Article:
NAALA | Not An Average Legal Advisor

Are HIPAA and GDPR the same?

By: Anne Sophie Dil – Co-founder of NAALA

Published on 4 August, 2021

The other side of the world is becoming more accessible. Data is flowing from one continent to another. This brings tremendous opportunities, but also raises questions. How should you, as an organization, deal with such data? Which laws are important for this?

For organizations that work with health data, HIPAA and GDPR surely sound familiar. However, their impact may be less well known. To what extent do the US federal law and European Regulation correspond? And what is the impact of HIPAA on EU-based organizations, and of the GDPR on US-based entities?

HIPAA is short for Health Insurance Portability and Accountability Act. HIPAA is a United States federal law on the protection of protected health information (PHI). As a result, this PHI cannot be disclosed without the patient’s consent or knowledge.

The HIPAA Privacy Rule is the implementation of the requirements of HIPAA. Flows of health information are necessary to deliver high quality health care, as well as to protect public health. However, protecting PHI from unauthorized disclosure is also of great importance. Therefore, part of the purpose of the HIPAA Privacy Rule is to protect PHI in the flow of information for the purpose of good health care.

GDPR is short for General Data Protection Regulation. GDPR is the European Regulation on the protection of natural persons regarding the processing of personal data. Moreover, the GDPR provides standards on the free movement of personal data.

In other words, the GDPR has the following goals:

  1. the protection of individuals in the processing of personal data as a fundamental right,
  2. to update the rules in this regard, given technological and social developments, and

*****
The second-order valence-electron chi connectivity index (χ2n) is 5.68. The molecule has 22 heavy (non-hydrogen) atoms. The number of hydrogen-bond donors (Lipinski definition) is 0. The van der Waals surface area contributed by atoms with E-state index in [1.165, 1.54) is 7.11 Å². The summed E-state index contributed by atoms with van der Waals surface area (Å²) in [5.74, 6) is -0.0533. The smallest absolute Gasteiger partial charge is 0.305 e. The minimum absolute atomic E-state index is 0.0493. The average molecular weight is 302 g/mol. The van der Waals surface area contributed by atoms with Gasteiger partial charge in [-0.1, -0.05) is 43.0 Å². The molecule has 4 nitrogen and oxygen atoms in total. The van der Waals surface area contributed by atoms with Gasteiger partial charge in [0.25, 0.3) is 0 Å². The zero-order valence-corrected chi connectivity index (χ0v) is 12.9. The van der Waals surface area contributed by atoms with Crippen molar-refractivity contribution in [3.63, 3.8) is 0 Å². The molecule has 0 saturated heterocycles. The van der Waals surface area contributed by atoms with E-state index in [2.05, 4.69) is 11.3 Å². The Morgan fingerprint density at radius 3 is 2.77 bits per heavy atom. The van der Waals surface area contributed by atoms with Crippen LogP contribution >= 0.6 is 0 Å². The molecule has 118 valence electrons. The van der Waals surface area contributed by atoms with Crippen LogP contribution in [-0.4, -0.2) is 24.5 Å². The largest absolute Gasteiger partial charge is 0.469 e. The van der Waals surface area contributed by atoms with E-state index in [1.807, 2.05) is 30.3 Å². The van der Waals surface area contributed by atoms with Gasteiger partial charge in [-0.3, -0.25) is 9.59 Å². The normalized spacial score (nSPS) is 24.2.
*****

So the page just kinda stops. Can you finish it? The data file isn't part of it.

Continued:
3. aligning privacy rules across the European Union, which has become extra important due to the increasing amount of international data flows.

The main difference between HIPAA and the GDPR is the purpose. Specifically: the focus and scope of the purpose. While the GDPR focuses on natural persons within the European Union who deserve protection, HIPAA focuses on organizations that handle PHI within the U.S. As a result, HIPAA only applies to so-called Covered Entities, such as doctors, health insurers and employers providing health benefits. The GDPR, on the other hand, applies to any organization that can access, store, use, or otherwise process personal data of individuals in the EU.

Thus, the difference is not only in area of application, but also in the broadness of the scope (personal data in general vs. PHI). The GDPR does impose conditions on the processing of personal data about health, but imposes similar conditions on the processing of other sensitive information, e.g., racial or ethnic origin, religion, sexual orientation, and/or political affiliations. HIPAA, on the other hand, is limited to PHI.

In short, GDPR is more person-centric, whereas HIPAA is organization-centric. In addition, there are several differences between the two regulations. The (only) common denominator between the GDPR and HIPAA is the protection of PHI.

HIPAA applies to Covered Entities and Business Associates. A Covered Entity is:

  • a health care provider that transmits information in an electronic form related to a HIPAA-covered transaction (e.g., electronic billing of a health care plan), such as:
    • doctors
    • clinics
    • psychologists
    • dentists
    • chiropractors
    • nursing homes
    • pharmacies
  • a health care plan, i.e., entities that provide or pay for medical care expenses, such as:
    • health insurance companies
    • HMOs
    • corporate health plans
    • government programs that pay for health care, such as the health care program for military personnel and veterans
  • a healthcare clearing house, which includes entities that process nonstandard health information they receive from another entity into a standard (i.e., standard electronic format or data content), or vice versa. Besides, it checks the medical claims for errors, ensuring the claims can get correctly processed by the payer.